Review Module 1 Cash and Cash Equivalents

Cash – includes money and any other negotiable instrument that is payable in money and acceptable by the bank for deposit and immediate credit. Included in cash:  Coins and bills in legal tender by BSP  Checks (subject to certain conditions)  Bank drafts  Money orders Types of checks:  Post-dated checks (checks dated on future date) – not part of cash and cash equivalents because they are not yet accepted by the bank for deposit and immediate encashment.  Not sufficient fund (NSF) checks – not part of cash and cash equivalents because the check has insufficient balance not enough for the amount written in the check.  Certified checks – part of cash and cash equivalents because it is certified and insured by the bank to have sufficiency of fund backed in the check. Examples of certified checks include: o Manager’s check – certified by the manager of the bank o Cashier’s check – certified by the teller or cashier of the bank o Traveler’s check – certified for travel purposes of the depositor  Antedated checks (checks dated on past date) – part of cash and cash equivalents provided that they are to be encashed or deposited to the bank six months following the date of the check.  Stale checks (checks long outstanding) – not part of cash and cash equivalents because it is deemed to be expired. Checks must be deposited or encashed six months following the date of the check. Example Analysis of a Check The date of the check is on October 15, 2011 and has an amount of P15,000. The check is not certified by the bank. Therefore:  Before October 15, 2011, the check is post-dated and the maker should have at least P15,000 in his account.  On October 15, 2011, if the maker has failed to have at least P15,000 in his account, the check would bounce or marked as NSF check. Once the check is deposited to the bank, the drawer will receive a notice of DAIF (drawn against insufficient funds)  After October 15, 2011, assuming the check has sufficient funds, it will be an antedated check.  On April 15, 2012 (six months after the check date), assuming the check has not been deposited nor encashed, it is deemed as expired and it will become a stale check.

P.M.G. Clamor August 24, 2011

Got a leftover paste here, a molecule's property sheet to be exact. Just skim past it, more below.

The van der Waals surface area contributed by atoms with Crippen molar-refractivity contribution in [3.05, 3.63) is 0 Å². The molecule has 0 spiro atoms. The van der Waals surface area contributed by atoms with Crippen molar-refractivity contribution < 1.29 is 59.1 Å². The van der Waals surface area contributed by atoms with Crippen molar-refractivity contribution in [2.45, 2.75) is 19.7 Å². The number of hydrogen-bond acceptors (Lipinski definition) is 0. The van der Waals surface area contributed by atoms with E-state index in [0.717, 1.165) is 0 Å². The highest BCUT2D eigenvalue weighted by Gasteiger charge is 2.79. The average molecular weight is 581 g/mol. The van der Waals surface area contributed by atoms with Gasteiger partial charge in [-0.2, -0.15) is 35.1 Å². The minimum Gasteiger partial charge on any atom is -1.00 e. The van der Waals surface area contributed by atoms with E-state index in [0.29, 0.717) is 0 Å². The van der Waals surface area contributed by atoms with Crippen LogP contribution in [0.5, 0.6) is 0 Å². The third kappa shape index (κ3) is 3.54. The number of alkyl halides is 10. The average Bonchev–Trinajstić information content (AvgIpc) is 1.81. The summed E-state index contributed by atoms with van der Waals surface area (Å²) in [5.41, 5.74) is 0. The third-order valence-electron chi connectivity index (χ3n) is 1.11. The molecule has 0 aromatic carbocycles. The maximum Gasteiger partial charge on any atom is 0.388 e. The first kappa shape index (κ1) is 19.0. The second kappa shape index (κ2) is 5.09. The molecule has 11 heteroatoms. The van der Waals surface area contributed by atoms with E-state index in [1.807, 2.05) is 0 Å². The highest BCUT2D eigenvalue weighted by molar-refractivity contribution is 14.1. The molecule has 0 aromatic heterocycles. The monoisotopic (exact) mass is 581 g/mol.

to settle a liability for at least twelve months after the end of the reporting period.” The following cash items are included in “cash.”  Cash on hand – cash collections and cash items (checks, bank drafts and money orders) awaiting bank deposit  Cash in bank – demand or savings deposit, or checking account which are unrestricted as to withdrawal  Cash fund – cash set aside for current purposes (petty cash fund, payroll fund, dividend fund) Cash equivalents – short and highly liquid instruments (three months before maturity) that are readily convertible to cash and so near their maturity that they present insignificant risk of change in value because of changes in interest rates [PAS 7 (Statement of Cash Flows) definition] Included in cash equivalents:  Three-month BSP treasury bill  Three-year BSP treasury bill purchased three months before maturity date  Three-month bank deposit  Three-month money market instrument  Preference shares with specified redemption date and acquired three months before redemption date Measurement  Cash is measured at face value.  Cash in foreign currency is measured at current exchange date (balance sheet date)  Cash is measured at estimated realizable value if bank is in financial difficulty or bankruptcy and if recoverable amount is lower than face value (currently, cash account is insured up to P500,000) Classification for investments  If term is three months or less, classified as cash equivalents  If term is more than three months but within one year, classified as marketable securities, or short-term investments, and are separate current assets in the financial statements  If term is more than one year, classified as long-term investments which are non-current assets. Cash in a foreign bank  If not subject to foreign exchange restriction, they are included as cash.  If subject to foreign exchange restriction and material, they are reclassified as cash restricted in foreign bank which are non-current assets. Cash fund set for a purpose  For use in current operations – classified as current asset. Examples include: petty cash fund, payroll fund, travel fund, interest fund, dividend fund, and tax fund.  For use in non-current operations – classified as long-term investment. Examples include sinking fund, contingent fund, fund for acquisition of PPE, etc. If the fund is set